Russell Parsons: To reap the benefits of data, first understand its limitations

The promise of data is as big as the volume available. Don’t jump at the sight of a spreadsheet promising cheap reach at scale, however. Take a moment to ask, what am I trying to achieve here?


Data has been getting it in the neck lately. Not a month goes by without me being
sent a report detailing customer concern over transparency and misuse. Throw in the spectre of the soon-to-be-introduced General Data Protection Regulation (GDPR) and it is safe to say that use of data in marketing is under the spotlight.

When I first began at Marketing Week, one piece of received wisdom (or buzz speak) dominated many conversations – that “data was the oil in marketing’s engine” or other such motoring analogies. Dizzy with all that ‘big data’ offered, wide-eyed marketers saw a super-efficient future of one-to-one engagement that satisfied customers and their boss equally.

Before I continue, I just want to point out that I am not a data denier. The fact there is more data that provides evidence for why you should do something and that proves the value of your strategic and tactical decisions is clearly a wonderful advance. It can elevate the standing of marketing and help drive business performance.

It is time for sober reflection, however.

The role of programmatic in the brand safety issue threw up lots of questions. One thing it did highlight was how data on a spreadsheet can blind marketers not willing or able to ask the right questions. Data will tell you that programmatic is definitely the most efficient way of reaching customers online but it falls well short of revealing if it’s the most effective or right thing to do.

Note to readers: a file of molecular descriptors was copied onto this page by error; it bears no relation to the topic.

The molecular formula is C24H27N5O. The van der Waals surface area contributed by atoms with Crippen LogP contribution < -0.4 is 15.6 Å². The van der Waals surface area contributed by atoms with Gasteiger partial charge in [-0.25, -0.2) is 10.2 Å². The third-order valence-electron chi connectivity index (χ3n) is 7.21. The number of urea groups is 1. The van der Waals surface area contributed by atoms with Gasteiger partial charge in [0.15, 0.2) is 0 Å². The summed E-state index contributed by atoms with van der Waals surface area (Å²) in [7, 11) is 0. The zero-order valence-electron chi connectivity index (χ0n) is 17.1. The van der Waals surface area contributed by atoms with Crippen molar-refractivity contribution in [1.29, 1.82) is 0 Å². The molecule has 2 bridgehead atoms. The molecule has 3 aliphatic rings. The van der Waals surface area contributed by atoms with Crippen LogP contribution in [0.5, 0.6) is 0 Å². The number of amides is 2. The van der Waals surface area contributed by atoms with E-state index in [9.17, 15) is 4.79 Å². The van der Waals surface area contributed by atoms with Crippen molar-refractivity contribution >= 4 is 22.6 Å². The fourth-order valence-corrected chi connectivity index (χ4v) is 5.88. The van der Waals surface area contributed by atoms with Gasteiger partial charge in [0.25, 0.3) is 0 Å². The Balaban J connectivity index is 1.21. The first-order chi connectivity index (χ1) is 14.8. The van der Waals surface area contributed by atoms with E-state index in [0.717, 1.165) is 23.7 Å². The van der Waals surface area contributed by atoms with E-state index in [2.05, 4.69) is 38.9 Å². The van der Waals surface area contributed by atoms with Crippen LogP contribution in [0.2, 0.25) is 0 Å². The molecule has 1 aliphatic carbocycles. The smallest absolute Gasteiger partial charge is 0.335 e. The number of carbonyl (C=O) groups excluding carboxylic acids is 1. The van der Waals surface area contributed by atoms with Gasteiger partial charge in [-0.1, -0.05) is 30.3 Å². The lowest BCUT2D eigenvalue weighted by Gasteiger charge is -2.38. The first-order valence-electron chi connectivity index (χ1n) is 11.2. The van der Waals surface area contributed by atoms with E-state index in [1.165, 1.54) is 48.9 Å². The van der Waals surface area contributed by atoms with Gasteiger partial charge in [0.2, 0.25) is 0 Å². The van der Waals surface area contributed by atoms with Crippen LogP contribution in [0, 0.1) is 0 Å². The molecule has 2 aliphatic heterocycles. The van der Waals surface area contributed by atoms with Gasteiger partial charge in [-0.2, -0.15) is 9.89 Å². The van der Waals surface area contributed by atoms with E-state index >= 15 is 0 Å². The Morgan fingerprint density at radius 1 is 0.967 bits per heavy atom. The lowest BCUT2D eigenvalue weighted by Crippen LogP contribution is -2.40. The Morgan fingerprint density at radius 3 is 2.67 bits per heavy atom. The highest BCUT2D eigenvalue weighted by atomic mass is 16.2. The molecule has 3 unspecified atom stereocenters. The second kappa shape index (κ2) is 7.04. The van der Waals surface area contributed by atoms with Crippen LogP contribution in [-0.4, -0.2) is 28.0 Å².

The narrative that data-driven, increasingly personalised marketing is the holy
grail has also turned the heads of many marketers away from investing in media channels that don’t offer the same. We are, however, getting way too far ahead of ourselves. P&G’s objective to deliver personalised messages at scale is lofty and far from being realised. Most of what is described as personalisation is little better than unsolicited addressed mail, and equally as annoying.

If you become too precise in your communications you risk excluding the new customers who will grow your brand. Outdoor, TV and radio offer reach, awareness, share of voice, if that is your objective. Not all marketing is direct marketing.

We have published lots of articles recently asking some of the big questions around data.
Our article on “over-datafication” explores whether marketers are leaning on data at the
expense of objective decision making, while the current inefficiencies in data management and the impact of GDPR were recently explored by marketers from a range of sectors.

Marketers need to ask the big questions, take control of data-driven processes and in turn gaining a better understanding of what data can and cannot do.

Data remains a massive opportunity but only for marketers with a greater appreciation of the benefits and limitations. Don’t jump at the sight of a spreadsheet promising cheap reach at scale. Take a moment to ask, what am I trying to achieve here?

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  • Pete Austin 11 Oct 2017 at 5:18 pm

    Re: “If you become too precise in your communications you risk excluding the new customers who will grow your brand”.

    Indeed, but not if you use data properly. You need a platform that does more with your data, allowing you to experiment at a lower cost and quickly assess the results of marketing. Allowing you to engage increasingly more of these prospects who are not yet customers.

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